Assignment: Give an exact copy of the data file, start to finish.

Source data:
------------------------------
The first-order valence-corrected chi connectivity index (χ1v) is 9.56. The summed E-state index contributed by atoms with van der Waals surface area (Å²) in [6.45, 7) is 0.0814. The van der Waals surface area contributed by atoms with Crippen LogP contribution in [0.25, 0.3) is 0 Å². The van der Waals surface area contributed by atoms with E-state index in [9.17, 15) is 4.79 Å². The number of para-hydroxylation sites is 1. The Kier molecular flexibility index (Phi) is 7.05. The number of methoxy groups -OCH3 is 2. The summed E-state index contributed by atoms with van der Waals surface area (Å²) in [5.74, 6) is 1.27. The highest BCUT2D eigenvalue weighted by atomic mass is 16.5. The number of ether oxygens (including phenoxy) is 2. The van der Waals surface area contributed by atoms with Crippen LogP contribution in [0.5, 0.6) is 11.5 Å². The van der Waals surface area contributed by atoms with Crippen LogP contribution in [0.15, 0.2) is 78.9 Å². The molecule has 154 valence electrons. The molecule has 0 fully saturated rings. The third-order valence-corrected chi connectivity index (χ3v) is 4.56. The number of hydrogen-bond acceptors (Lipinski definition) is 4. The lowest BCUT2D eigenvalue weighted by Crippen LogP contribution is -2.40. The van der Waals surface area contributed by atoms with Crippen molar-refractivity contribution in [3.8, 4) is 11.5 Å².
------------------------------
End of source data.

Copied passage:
The first-order valence-corrected chi connectivity index (χ1v) is 9.56. The summed E-state index contributed by atoms with van der Waals surface area (Å²) in [6.45, 7) is 0.0814. The van der Waals surface area contributed by atoms with Crippen LogP contribution in [0.25, 0.3) is 0 Å². The van der Waals surface area contributed by atoms with E-state index in [9.17, 15) is 4.79 Å². The number of para-hydroxylation sites is 1. The Kier molecular flexibility index (Phi) is 7.05. The number of methoxy groups -OCH3 is 2. The summed E-state index contributed by atoms with van der Waals surface area (Å²) in [5.74, 6) is 1.27. The highest BCUT2D eigenvalue weighted by atomic mass is 16.5. The number of ether oxygens (including phenoxy) is 2. The van der Waals surface area contributed by atoms with Crippen LogP contribution in [0.5, 0.6) is 11.5 Å². The van der Waals surface area contributed by atoms with Crippen LogP contribution in [0.15, 0.2) is 78.9 Å². The molecule has 154 valence electrons. The molecule has 0 fully saturated rings. The third-order valence-corrected chi connectivity index (χ3v) is 4.56. The number of hydrogen-bond acceptors (Lipinski definition) is 4. The lowest BCUT2D eigenvalue weighted by Crippen LogP contribution is -2.40. The van der Waals surface area contributed by atoms with Crippen molar-refractivity contribution in [3.8, 4) is 11.5 Å².